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Unity Bare-bones physics tutorial for games?

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Hey guys, what's up?

 

I recently discovered both Unity and Duality, and it's got me back into developing games.  I know C# well and my graphic design skills (which are like SNES at best lol) are just right for some old-fashioned 2D awesomeness.  But there's one big problem: physics.  At this point I'm working mainly in Duality, but the problem applies to Unity as well.  I don't know Jack about physics; in college I aced all things language, so learning programming languages was easy - but I s*cked big time at algebra (in fact I had to take a remedial course and almost flunked that).  It was always super-abstract, super-confusing, and super-pointless IMO.  Now 15 years later I'm an experienced programmer - who still doesn't know Jack about physics.  :D

 

And unfortunately, everything I've found on Google seems to be geared toward aliens - its explanations use so much cryptic lingo that it may as well be written in an extraterrestrial dialect.  I'm sorry, but I don't see how "angular damping", "restitution", "linear velocity" and other Jargonian phrases can be translated into how to make a player walk (forget stop), an enemy gun fire player-seeking missile, or an object continue moving at the same speed after the game has been "un-paused".  All of the game-specific scenarios mentioned above are things I've been able to do when building a game from scratch, and I know a few oversimplifications (mass means weight, velocity means speed, etc.), but in Duality I'm finding I'm completely lost.  I'm not trying to build a Tardis, for cryin' out loud!  :D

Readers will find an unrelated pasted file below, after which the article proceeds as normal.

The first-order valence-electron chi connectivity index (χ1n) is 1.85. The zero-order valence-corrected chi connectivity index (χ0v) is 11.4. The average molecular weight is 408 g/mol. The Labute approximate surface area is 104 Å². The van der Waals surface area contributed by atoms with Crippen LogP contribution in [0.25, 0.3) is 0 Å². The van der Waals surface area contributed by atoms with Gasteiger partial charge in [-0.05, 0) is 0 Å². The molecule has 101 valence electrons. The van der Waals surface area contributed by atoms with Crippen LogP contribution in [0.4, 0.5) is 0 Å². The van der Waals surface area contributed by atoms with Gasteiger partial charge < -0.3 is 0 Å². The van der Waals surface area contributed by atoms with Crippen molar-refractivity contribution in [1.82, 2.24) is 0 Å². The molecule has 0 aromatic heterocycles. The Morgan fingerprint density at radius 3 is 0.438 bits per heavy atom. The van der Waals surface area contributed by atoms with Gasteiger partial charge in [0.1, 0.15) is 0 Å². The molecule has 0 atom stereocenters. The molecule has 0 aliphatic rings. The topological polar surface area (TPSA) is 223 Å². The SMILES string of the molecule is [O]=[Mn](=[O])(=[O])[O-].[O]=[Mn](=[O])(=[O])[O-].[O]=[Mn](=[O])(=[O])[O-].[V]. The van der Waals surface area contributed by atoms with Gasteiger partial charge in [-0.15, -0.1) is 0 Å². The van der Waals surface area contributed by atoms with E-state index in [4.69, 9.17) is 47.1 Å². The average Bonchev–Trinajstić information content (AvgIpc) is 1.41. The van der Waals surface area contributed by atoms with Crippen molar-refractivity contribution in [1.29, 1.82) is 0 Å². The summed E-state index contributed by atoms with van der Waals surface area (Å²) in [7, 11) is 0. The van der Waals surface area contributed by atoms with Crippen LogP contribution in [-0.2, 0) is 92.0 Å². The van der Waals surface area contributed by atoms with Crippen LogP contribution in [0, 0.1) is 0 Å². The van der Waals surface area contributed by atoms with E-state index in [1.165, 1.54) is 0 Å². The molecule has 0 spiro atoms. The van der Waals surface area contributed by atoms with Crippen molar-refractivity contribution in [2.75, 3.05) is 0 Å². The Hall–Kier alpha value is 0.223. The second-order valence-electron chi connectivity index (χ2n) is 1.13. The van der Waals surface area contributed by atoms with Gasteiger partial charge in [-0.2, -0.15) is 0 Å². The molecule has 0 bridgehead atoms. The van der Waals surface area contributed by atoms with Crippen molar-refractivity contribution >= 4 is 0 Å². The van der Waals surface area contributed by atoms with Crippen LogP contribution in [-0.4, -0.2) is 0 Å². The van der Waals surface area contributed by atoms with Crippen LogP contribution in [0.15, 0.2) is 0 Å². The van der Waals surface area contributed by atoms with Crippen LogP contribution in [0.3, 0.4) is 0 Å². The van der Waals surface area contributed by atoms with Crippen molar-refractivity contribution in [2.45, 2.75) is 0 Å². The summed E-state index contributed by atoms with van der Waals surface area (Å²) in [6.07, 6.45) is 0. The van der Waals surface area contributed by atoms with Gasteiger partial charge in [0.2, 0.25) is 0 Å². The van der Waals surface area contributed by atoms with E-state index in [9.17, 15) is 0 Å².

Are there any tutorials available out there that explain this stuff in a way that makes sense to the average Earthling?  Someone asked a similar question on their forum, but it looks like it was pretty much unanswered.  I think it's partly because Duality itself is a fairly new name in the game dev world, and probably doesn't get many second looks since it's UI makes it look like a Unity wanna-be. But it really is a great engine; just the fact that it has physics is pretty sweet.  But I'd do a lot better with X's and Y's lol... unless somehow I can find a way to decrypt this mess lol.

 

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Check out Randy Gaul's articles, e.g. https://gamedevelopment.tutsplus.com/tutorials/how-to-create-a-custom-2d-physics-engine-the-basics-and-impulse-resolution--gamedev-6331 They're about building a 2D physics engine from scratch but he does go through things in a very step-by-step fashion and is very gentle on terminology, introducing terms as needed and explaining them. And of course you can always ask for clarification.